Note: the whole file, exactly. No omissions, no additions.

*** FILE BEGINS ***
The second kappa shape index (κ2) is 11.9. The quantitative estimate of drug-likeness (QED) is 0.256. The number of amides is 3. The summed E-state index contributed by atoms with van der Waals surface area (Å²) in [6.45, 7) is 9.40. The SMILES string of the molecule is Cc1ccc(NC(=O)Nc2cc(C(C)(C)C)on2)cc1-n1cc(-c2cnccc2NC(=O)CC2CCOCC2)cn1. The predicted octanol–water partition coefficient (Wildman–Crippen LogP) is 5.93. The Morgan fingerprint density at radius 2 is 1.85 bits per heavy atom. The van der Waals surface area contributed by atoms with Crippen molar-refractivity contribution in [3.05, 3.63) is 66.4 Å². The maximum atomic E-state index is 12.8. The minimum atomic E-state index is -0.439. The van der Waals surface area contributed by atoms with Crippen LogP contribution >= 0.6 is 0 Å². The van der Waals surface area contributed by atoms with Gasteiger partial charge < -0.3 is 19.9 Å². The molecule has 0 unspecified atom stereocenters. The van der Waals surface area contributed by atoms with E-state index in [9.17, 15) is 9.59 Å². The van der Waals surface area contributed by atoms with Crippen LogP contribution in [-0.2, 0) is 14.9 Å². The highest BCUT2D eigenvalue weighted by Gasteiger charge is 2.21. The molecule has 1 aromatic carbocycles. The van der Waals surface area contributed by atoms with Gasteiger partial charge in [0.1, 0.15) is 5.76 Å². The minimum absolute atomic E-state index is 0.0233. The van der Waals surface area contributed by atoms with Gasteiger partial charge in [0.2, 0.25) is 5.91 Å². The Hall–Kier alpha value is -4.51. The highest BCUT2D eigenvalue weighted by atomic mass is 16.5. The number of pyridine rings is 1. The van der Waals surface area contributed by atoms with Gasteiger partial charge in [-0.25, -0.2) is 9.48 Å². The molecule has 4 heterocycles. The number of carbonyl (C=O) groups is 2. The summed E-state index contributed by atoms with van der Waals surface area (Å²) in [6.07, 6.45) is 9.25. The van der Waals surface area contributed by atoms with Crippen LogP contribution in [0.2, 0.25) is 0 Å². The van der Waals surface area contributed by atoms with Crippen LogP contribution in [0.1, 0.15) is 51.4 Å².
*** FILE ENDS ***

The second kappa shape index (κ2) is 11.9. The quantitative estimate of drug-likeness (QED) is 0.256. The number of amides is 3. The summed E-state index contributed by atoms with van der Waals surface area (Å²) in [6.45, 7) is 9.40. The SMILES string of the molecule is Cc1ccc(NC(=O)Nc2cc(C(C)(C)C)on2)cc1-n1cc(-c2cnccc2NC(=O)CC2CCOCC2)cn1. The predicted octanol–water partition coefficient (Wildman–Crippen LogP) is 5.93. The Morgan fingerprint density at radius 2 is 1.85 bits per heavy atom. The van der Waals surface area contributed by atoms with Crippen molar-refractivity contribution in [3.05, 3.63) is 66.4 Å². The maximum atomic E-state index is 12.8. The minimum atomic E-state index is -0.439. The van der Waals surface area contributed by atoms with Crippen LogP contribution >= 0.6 is 0 Å². The van der Waals surface area contributed by atoms with Gasteiger partial charge < -0.3 is 19.9 Å². The molecule has 0 unspecified atom stereocenters. The van der Waals surface area contributed by atoms with E-state index in [9.17, 15) is 9.59 Å². The van der Waals surface area contributed by atoms with Crippen LogP contribution in [-0.2, 0) is 14.9 Å². The highest BCUT2D eigenvalue weighted by Gasteiger charge is 2.21. The molecule has 1 aromatic carbocycles. The van der Waals surface area contributed by atoms with Gasteiger partial charge in [0.1, 0.15) is 5.76 Å². The minimum absolute atomic E-state index is 0.0233. The van der Waals surface area contributed by atoms with Gasteiger partial charge in [0.2, 0.25) is 5.91 Å². The Hall–Kier alpha value is -4.51. The highest BCUT2D eigenvalue weighted by atomic mass is 16.5. The number of pyridine rings is 1. The van der Waals surface area contributed by atoms with Gasteiger partial charge in [-0.25, -0.2) is 9.48 Å². The molecule has 4 heterocycles. The number of carbonyl (C=O) groups is 2. The summed E-state index contributed by atoms with van der Waals surface area (Å²) in [6.07, 6.45) is 9.25. The van der Waals surface area contributed by atoms with Crippen LogP contribution in [0.2, 0.25) is 0 Å². The van der Waals surface area contributed by atoms with Crippen LogP contribution in [0.1, 0.15) is 51.4 Å².